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Hope Obama's Successor Would Have a Balanced Policy: Pakistan

Press Trust Of India

First published: October 9, 2016, 5:56 PM IST | Updated: October 9, 2016
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Hope Obama's Successor Would Have a Balanced Policy: Pakistan
US President Barack Obama with Pakistan Prime Minister Nawaz Sharif. The Obama administration is expected to respond to the petition to declare Pakistan a state sponsor of terrorism within 60 days. (FILE PHOTO: GETTY IMAGES)

Islamabad: Pakistan hopes that US President Barack Obama's successor would be different and would have a balanced and consistent policy, one of Prime Minister's special envoys on Kashmir has said.

Prime Minister Nawaz Sharif had sent special envoys to Washington as part of efforts to apprise the global community of the "current situation" in Kashmir and build Pakistan's case on the issue that has led to tensions with India.

Senator Mushahid Hussain Syed, one of the two members of the Pakistani delegation, said the new US administration would be different from the Obama administration, "which hopefully would have more balanced, strategic, sustained and consistent policy", Dawn reported on Sunday.

After meeting several US officials over the past five days, the envoys said they noticed a "desire" in Washington to help defuse the tensions.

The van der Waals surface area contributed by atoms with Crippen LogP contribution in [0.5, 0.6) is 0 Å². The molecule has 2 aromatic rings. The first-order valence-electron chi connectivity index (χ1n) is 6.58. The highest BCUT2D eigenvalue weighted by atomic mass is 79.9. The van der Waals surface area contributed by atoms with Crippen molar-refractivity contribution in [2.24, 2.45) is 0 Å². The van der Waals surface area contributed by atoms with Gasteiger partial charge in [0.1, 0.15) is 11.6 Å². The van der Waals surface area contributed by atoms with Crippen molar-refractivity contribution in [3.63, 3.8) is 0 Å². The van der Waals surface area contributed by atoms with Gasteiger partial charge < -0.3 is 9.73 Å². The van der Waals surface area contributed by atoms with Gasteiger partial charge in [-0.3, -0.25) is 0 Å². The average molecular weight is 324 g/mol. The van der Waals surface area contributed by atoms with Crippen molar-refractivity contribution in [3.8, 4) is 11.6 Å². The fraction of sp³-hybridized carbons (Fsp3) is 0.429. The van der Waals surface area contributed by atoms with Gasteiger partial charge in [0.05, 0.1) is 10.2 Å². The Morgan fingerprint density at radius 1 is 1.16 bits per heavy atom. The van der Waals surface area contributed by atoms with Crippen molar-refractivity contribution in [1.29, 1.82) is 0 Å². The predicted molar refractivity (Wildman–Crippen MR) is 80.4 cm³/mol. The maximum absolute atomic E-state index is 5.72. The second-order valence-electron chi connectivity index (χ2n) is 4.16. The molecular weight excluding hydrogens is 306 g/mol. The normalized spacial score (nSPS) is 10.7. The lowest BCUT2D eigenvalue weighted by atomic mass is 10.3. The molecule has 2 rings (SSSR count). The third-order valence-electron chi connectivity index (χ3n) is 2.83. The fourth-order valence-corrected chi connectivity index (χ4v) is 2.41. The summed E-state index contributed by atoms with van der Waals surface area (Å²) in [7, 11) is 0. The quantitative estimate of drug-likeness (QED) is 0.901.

Since the attack on an army base in Uri on September 18 by Pakistan-backed terrorists in which 19 Indian soldiers were killed, tensions have ran high between the two neighbours.

The US State Department, the White House and the Pentagon have almost daily spoken about the tensions and regularly asked Pakistan to act against "cross-border terrorism".

US officials and think-tank too have raised the issue with the Pakistani delegation, reminding it of the need to end cross-border attacks if Pakistan wants its stance on Kashmir to be heard.

At the end of their visit, the envoys yesterday said that the US was doing "positive pushing and prodding" for reducing the tensions between the two countries.

The militancy, particularly cross-border attacks, was an issue that the delegation had to confront at almost each of more than a dozen meetings it attended in Washington, it said.

Syed said they would not be surprised if Prime Minister Narendra Modi finally decided to come to Islamabad to attend the SAARC Summit "and embrace Prime Minister Nawaz Sharif".

"There is no alternative for talks. And this is a message that the Americans are also sending to both India and Pakistan," said the other envoy Shezra Mansab Ali.

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